The Industrial Internet in the Middle East:
 Pushing the Boundaries of Man and Machines

The Industrial Internet in the Middle East:
 Pushing the Boundaries of Man and Machines

January 28, 2013 at 09:01am

We’ve read about light bulbs with IP addresses and smart home appliances you can control from your computer or phone. While these sound neat and hint at our future, it turns out they are just the tip of the iceberg in terms of the scale of benefits to be had by linking Internet and machine.

According to a recent landmark study by GE, bringing together the power of the Internet and industrial machines – what the study calls the “Industrial Internet” – holds the promise of stronger economic growth, better and more jobs, and rising living standards. With all three of these outcomes among the top priorities of governments across the Middle East and North Africa, the impact of the Industrial Internet to this region could be huge.

In fact, the study, called “Industrial Internet: Pushing the Boundaries of Minds and Machines,” suggests that big gains could be had by emerging economies that are able to leapfrog legacy technologies and infrastructure costs by embracing the Industrial Internet.

Defining ‘Industrial Internet’
But what does “Industrial Internet” really mean? The study says the Industrial Internet begins when we embed sensors and other advanced instrumentation in an array of machines, from the most simple to the most complex. This allows the collection and analysis of an enormous amount of data, which can be used to improve machine performance, and inevitably the efficiency of the systems and networks that link them. Even the data itself can become “intelligent,” instantly knowing which users it needs to reach.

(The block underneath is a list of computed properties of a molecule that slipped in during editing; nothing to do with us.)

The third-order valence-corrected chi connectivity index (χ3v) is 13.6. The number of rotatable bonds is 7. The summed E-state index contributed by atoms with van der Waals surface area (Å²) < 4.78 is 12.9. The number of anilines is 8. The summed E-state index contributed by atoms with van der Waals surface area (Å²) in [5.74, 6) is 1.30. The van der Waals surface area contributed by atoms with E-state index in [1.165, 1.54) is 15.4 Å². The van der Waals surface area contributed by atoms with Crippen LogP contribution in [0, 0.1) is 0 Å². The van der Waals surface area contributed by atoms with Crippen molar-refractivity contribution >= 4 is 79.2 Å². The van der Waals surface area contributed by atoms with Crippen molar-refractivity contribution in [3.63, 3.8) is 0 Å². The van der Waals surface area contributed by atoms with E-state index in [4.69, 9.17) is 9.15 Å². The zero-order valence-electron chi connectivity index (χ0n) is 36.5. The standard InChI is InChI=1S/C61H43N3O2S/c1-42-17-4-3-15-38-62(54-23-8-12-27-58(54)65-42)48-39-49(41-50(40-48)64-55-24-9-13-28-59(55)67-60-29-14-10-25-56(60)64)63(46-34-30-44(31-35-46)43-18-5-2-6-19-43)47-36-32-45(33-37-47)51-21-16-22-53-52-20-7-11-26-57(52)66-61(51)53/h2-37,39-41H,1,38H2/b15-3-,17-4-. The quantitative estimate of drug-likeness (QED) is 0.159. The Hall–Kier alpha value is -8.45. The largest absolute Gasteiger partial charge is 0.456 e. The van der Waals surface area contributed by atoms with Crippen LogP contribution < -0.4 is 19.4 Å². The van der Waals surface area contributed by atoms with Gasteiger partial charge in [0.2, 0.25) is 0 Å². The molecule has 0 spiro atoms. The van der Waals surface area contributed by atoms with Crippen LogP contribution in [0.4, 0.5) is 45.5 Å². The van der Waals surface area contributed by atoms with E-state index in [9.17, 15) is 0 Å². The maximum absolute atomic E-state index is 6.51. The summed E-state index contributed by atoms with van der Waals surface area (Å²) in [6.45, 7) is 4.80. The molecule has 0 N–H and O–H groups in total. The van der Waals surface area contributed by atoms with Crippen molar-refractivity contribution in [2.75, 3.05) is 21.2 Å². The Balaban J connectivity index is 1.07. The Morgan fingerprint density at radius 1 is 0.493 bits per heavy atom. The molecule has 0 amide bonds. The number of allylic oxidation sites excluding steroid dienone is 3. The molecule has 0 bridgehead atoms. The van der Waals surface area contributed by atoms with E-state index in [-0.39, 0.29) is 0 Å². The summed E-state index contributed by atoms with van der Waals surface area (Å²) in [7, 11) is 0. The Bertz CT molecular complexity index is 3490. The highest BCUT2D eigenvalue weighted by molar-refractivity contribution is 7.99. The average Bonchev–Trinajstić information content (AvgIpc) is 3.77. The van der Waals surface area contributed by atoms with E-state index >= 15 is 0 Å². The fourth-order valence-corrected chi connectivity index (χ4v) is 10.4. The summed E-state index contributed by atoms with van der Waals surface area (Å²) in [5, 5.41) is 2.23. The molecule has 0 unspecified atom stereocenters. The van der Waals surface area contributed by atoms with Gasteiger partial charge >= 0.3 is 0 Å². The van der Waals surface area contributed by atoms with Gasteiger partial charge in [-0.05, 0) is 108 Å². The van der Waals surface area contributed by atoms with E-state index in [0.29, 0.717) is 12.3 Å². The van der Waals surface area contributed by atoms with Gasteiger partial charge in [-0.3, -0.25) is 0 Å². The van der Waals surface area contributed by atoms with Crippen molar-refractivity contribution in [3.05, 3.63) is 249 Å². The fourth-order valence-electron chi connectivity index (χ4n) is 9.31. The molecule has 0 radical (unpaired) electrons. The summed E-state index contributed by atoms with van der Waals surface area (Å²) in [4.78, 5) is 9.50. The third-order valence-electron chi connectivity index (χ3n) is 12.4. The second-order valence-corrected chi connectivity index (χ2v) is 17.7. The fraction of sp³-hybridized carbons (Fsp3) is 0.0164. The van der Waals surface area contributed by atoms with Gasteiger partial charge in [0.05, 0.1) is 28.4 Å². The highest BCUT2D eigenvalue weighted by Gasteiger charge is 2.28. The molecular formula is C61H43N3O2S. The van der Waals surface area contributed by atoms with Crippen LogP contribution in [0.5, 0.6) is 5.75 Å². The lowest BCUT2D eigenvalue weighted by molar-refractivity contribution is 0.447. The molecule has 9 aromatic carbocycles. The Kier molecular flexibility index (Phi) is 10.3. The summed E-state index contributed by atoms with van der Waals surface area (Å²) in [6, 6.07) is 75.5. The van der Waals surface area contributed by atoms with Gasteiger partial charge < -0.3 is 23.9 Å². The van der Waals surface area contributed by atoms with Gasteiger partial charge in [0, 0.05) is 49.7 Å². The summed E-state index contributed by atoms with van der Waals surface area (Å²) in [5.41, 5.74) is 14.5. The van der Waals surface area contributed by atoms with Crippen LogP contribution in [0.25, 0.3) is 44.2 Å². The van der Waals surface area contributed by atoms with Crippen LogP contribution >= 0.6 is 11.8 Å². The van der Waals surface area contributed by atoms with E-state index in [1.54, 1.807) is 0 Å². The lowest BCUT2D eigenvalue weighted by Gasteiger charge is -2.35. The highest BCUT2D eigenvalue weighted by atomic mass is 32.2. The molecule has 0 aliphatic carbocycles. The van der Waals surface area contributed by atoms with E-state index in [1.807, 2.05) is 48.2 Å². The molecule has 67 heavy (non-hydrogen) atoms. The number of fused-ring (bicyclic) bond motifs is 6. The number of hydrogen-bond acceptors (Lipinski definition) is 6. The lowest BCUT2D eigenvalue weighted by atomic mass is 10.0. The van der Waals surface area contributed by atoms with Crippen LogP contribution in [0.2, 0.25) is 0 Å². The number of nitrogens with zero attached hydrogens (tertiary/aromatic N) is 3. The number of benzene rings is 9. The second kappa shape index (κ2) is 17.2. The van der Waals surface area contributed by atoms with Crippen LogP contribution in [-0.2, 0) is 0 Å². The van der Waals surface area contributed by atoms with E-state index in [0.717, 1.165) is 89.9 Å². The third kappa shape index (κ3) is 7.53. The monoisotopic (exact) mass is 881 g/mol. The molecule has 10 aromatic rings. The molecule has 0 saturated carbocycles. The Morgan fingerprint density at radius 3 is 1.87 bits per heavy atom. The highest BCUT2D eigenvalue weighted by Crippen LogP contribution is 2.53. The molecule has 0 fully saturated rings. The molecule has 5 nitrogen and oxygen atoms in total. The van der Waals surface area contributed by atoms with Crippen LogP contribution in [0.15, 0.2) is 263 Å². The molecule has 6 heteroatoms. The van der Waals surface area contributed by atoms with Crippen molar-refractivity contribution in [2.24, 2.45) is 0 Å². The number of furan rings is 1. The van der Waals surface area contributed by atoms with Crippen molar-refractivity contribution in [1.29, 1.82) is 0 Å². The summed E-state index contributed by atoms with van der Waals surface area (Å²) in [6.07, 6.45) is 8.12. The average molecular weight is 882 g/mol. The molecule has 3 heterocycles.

Three key elements make up the Industrial Internet: Intelligent Machines that connect the world’s machines, facilities, fleets and networks with advanced sensors, controls and software applications; Advanced Analytics that combine the power of physics-based analytics, predictive algorithms, automation and deep domain expertise; and People at Work who are connected, whether in the office, lab, plant or on the move, any time to support more intelligent design, operations, maintenance and higher service quality and safety.

Efficiencies and productivity gains
The power of the Industrial Internet can be implemented in many different industrial settings and in economies across the globe. From healthcare, oil & gas, and power generation to aviation and railroads, the Industrial Internet can improve performance. More specifically, the Industrial Internet can result in better health outcomes at lower cost, substantial savings in fuel and energy for all kinds of systems, and better performing and longer-lived physical assets.

This translates into greater efficiencies and improved productivity across any given economy. Productivity gains, in turn, drive increases in income. This is particularly helpful in the Middle East, where the UN Development Program’s Arab Development Challenges Report 2011 identified increasing labor productivity as one of the keys to boosting economic development.

The GE study finds that if broadly implemented, the Industrial Internet could add $10-15 trillion to global GDP over the next 20 years. Plus, if the Industrial Internet achieves just a one-percent improvement in efficiency, then the results could be substantial. For example, if the global aviation sector could achieve one percent in fuel savings, the cost benefit would be $30 billion over 15 years; fuel savings of one percent in the gas-fired power generation sector would cut costs by $66 billion; in healthcare, a one-percent reduction in system inefficiencies could save $63 billion, while in oil & gas, a one-percent reduction in capital expenditures would save $90 billion over 15 years.

We’ll further explore this report in future posts, but to view the study in its entirety, click here.

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